Once in awhile I get asked by acquaintances in my town, “How are things at the new church?” The question comes because I’ve served two congregations in Flagstaff, and folks who haven’t seen me in a few years still think of First Congregational as ‘Ken’s new church.’ I don’t qualify that phrase ‘new church’ when I answer, because I likewise think of First Congregational as my new church. And yet…when I look at the plaque on the sanctuary wall, listing the pastors who’ve served here, the longest tenure on record is five years, and I’m almost to my fourth year, so I’m actually one of the longer-tenured ministers at this church.
Historically, five years is not a long pastorate. In the 17th and 18th centuries, ministers were expected to answer a call to service and then remain at the parish of their calling until death. One of my favorite spiritual writers from antiquity, Thomas Traherne, said : “It is no small matter to Dwell in community or in a congregation, and to convers there without complaint, and to Persevere Faithfully in it until death. Blessed is He that hath Lived there well, and Ended Happily.”
A millennium before Traherne, one of the greatest influences on Western Christian thinking, Saint Benedict, added a fourth vow to the monastic calling. Monks were already expected to take vows of purity, simplicity and obedience: Benedict added to that ‘stability.’ He explains in his monastic rule: “We vow to remain all our life with our local community. We live together, pray together, work together, relax together. We give up the temptation to move from place to place in search of an ideal situation. Ultimately there is no escape from oneself, and the idea that things would be better someplace else is usually an illusion. And when interpersonal conflicts arise, we have a great incentive to work things out and restore peace. This means learning the practices of love: acknowledging one’s own offensive behavior, giving up one’s preferences, forgiving.” There’s universal wisdom in Benedict’s appeal.
This call for continuity in one’s place is especially vital for Progressive churches in our time. James Wellman, Professor and Chair of Comparative Religions at Washington University, recently published a blog with the provocative title Is there a Future for Progressive Christianity? on Patheos. I am sorry to say that Professor Wellman’s research leads him to answer in the negative. Surveying the landscape, he finds precious few growing Progressive congregations. His take on decline is interesting: he notes that the most influential and successful Progressive ministers are leaving local congregations to pursue careers writing and speaking in other venues. Examples are Rob Bell and Brian McLaren (of course there are exceptions to this—i.e., Molly Baskette ). Wellman points out that Progressive Christian leaders seem more enthused about spirituality –in-the-world than they are about churches as institutions insofar as it’s easier to be successful as a speaker/ writer-at-large than as pastor of a local congregation.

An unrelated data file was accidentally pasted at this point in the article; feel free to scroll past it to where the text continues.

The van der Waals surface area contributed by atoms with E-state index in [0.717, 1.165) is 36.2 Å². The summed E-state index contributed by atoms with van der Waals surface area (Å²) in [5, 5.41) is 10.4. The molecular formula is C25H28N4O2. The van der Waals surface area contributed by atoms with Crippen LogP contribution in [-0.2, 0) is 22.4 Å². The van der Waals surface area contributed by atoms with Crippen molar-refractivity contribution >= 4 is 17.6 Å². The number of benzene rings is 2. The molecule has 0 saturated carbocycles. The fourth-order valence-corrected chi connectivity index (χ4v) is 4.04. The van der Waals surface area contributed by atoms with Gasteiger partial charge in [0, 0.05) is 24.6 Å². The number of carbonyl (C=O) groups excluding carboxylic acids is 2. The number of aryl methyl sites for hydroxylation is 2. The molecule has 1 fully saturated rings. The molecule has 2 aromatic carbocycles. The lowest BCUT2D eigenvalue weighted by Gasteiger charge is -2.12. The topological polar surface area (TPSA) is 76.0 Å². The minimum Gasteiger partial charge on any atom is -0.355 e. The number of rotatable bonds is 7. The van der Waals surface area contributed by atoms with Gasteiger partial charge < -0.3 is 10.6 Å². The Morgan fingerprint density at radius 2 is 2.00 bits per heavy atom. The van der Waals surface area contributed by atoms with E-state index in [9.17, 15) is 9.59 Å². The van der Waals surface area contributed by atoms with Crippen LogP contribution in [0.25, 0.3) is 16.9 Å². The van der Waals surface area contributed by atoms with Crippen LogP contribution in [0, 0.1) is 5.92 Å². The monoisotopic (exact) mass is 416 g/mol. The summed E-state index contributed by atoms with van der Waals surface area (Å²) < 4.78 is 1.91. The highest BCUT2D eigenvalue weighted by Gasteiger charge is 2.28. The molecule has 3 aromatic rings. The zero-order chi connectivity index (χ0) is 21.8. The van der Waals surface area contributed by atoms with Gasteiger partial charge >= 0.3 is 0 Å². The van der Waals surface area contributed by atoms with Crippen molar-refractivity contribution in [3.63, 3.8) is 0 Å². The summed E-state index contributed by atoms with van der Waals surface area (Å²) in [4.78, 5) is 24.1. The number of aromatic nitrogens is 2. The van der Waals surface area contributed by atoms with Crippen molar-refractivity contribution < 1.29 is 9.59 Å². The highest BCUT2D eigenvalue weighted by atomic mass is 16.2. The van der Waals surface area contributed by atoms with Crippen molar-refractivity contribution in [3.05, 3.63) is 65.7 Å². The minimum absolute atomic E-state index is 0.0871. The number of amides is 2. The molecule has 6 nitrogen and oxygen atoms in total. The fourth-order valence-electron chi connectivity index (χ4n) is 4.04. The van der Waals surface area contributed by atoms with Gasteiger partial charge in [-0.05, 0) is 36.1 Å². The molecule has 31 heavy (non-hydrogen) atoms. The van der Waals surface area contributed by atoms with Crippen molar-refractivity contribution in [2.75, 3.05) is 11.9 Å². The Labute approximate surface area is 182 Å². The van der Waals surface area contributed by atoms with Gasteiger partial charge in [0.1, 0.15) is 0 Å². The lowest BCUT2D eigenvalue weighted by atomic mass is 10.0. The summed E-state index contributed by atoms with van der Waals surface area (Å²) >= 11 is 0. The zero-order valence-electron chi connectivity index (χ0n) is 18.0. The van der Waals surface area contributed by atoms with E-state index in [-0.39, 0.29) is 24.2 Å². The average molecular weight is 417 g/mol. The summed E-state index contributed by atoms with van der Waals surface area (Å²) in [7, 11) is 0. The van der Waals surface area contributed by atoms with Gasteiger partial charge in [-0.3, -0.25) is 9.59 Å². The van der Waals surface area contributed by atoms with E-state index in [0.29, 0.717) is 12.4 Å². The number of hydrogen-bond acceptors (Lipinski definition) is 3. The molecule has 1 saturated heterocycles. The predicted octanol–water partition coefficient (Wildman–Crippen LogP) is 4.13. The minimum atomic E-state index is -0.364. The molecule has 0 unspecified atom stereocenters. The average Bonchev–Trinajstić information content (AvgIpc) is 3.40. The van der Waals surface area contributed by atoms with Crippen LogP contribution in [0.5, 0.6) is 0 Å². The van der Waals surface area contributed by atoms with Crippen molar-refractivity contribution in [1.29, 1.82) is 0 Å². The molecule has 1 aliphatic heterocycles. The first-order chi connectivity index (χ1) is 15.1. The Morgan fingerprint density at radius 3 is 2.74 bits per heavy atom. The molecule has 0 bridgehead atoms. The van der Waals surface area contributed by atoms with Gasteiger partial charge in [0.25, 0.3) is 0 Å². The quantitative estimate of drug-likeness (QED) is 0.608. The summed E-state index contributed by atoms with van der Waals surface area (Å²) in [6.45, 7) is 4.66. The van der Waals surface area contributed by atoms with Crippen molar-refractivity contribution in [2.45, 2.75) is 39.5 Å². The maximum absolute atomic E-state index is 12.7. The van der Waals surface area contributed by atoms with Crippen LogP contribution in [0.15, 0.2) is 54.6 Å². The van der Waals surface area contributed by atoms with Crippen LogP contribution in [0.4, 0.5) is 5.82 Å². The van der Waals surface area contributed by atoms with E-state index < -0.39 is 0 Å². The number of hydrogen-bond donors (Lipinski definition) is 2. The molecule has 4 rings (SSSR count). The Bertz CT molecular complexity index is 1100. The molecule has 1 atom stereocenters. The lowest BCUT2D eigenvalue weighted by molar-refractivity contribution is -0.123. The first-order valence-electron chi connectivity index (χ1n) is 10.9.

There’s a real allure to this way of thinking. My editor keeps pointing out that while church attendance in America is declining, there’s increased demand for our books on spirituality from a Christian perspective. Why not leave the ecclesial sinking ship and focus on a broader audience? One of my closest friends in spiritual leadership has left working in churches and has no desire whatsoever to return to such employment, finding it much easier and more rewarding to be a speaker-and-writer at large. And another (possibly related) trend: while congregations are declining, the demand for chaplains in the workplace is currently growing, which explains why a number of my previous fellow pastors are now working full time as chaplains. For ministers who remain committed to local parish ministry there is a draw to seek greener pastures in other pastorates. I’m sympathetic: some of them have ‘pastor killer’ churches that are impossible situations, and some are burnt out casting themselves against the granite of congregations unwilling to change.
And yet, there is need for pastoral longevity in local congregations. Thom Rainer points out that the average US pastor stays less than five years, and lists reasons why transitions are not good for churches (his research is not limited to Mainline churches, but I believe these observations nonetheless apply to Progressive congregations): Six Reasons Why Longer-Tenured Pastorates Are Better.
Most pastors would welcome a magical ingredient that would help their to prosper, yet they may overlook the simplest ingredient for success: stability. It’s a repeated observation—and one I confirm from two of my four experiences as minister—that one’s ministry deepens and becomes more effective after year five at a church. It can be tough to stay in a difficult situation, but it’s rewarding not only for the minister’s personal growth but also for the benefits to the church. In our rapidly changing Post-modern world, the ancient admonitions of Saint Benedict and others may be truer than ever: inasmuch as we can, we Progressive pastors need to stay put.